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Tuesday's Sports In Brief - NBC Sports

Tuesday's Sports In Brief
July 30, 2014, 4:39 am

COLLEGE SPORTS

CHICAGO (AP) The NCAA agreed to help athletes with head injuries in a proposed settlement of a class-action lawsuit that college sports' governing body touted as a major step forward but that critics say doesn't go nearly far enough.

The deal, filed in U.S. District Court in Chicago, calls for the NCAA to toughen return-to-play rules for players who receive head blows and create a $70 million fund to pay for thousands of current and former athletes to undergo testing to determine whether they suffered brain trauma while playing football and other contact sports.

A lead attorney for the plaintiffs who spearheaded nearly a year of talks culminating in the agreement said the provisions would ultimately improve players' safety and leave open the possibility of damage payments later.

Others strongly disagreed. Unlike a proposed settlement in a similar lawsuit against the NFL, this deal does not set aside any money to pay players who suffered brain trauma. Instead, athletes can sue individually for damages; the NCAA-funded tests that would gauge the extent of neurological injuries could establish grounds for doing just that.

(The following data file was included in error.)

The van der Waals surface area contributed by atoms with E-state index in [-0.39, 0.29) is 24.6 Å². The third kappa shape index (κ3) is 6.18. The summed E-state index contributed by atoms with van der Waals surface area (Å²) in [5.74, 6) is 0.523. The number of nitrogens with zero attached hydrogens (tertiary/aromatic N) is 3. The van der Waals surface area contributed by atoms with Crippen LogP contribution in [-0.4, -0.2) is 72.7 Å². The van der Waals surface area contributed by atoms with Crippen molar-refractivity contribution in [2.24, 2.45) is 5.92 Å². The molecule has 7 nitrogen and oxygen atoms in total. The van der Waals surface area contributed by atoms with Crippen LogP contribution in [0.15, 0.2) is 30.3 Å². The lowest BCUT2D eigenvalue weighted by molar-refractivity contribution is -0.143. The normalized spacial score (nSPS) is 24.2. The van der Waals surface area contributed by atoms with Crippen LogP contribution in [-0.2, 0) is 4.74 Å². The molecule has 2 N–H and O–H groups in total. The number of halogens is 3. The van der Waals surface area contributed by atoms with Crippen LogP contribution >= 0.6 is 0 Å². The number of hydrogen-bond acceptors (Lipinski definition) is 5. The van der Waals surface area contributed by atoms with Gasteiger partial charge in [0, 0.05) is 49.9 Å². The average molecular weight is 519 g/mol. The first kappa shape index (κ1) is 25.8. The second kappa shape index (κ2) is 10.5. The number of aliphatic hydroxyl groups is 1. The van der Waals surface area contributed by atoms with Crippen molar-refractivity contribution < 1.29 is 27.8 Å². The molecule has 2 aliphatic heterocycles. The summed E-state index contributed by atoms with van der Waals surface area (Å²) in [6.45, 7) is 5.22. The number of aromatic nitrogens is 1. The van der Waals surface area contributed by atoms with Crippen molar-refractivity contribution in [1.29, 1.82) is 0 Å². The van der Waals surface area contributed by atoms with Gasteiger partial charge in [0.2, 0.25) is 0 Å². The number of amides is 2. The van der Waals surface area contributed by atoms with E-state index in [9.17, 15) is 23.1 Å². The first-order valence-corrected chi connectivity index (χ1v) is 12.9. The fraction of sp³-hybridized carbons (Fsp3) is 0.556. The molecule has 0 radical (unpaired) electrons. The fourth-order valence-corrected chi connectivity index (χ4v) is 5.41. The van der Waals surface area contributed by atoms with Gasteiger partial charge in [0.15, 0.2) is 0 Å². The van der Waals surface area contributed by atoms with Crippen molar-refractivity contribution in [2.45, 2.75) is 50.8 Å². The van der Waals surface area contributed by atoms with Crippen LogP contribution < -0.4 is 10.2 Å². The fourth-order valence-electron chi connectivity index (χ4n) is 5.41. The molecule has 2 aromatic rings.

BASEBALL

LOS ANGELES (AP) - Vin Scully is staying in the booth for the Los Angeles Dodgers.

The 86-year-old Hall of Fame announcer will return for his record 66th season with the team in 2015. The announcement was made by in Korean, Spanish and English by players Hyun-Jin Ryu, Yasiel Puig and Justin Turner on the Dodger Stadium video board in the second inning of Los Angeles' game against Atlanta.

The news was greeted with loud cheers and a prolonged standing ovation for Scully, who stood and waved to fans from his booth, where he hugged his wife, Sandi.

Scully's consecutive years of service make him the longest-tenured broadcaster with one team in sports history. He calls all nine innings of the team's home games and road games in California and Arizona for the Dodgers' new television home on SportsNet LA, while the first three innings of his games are simulcast on the radio.

SAN FRANCISCO (AP) - In one of their craziest scouting experiences, the Minnesota Twins have reached a deal with a 24-year-old pitching prospect who has thrown 100-miles-per-hour fastballs but has never been drafted.

Brandon Poulson was pitching earlier this month for the Healdsburg Prune Packers in a collegiate summer league. His manager was Joey Gomes, the brother of big leaguer Jonny Gomes.

Now, the Twins are about to give him $250,000.

The Twins knew about Poulson from his recent season with Academy of Art University, where he had an 8.38 ERA for the San Francisco school. Poulson played there after taking a couple of years off to work in his father's business - "John's Excavating" - with the thought he'd take it over someday and leave athletics behind for good.

PRO FOOTBALL

PHOENIX (AP) - Cornerback Patrick Peterson says he has reached agreement on a five-year, $70 million contract with the Arizona Cardinals, with $48 million guaranteed.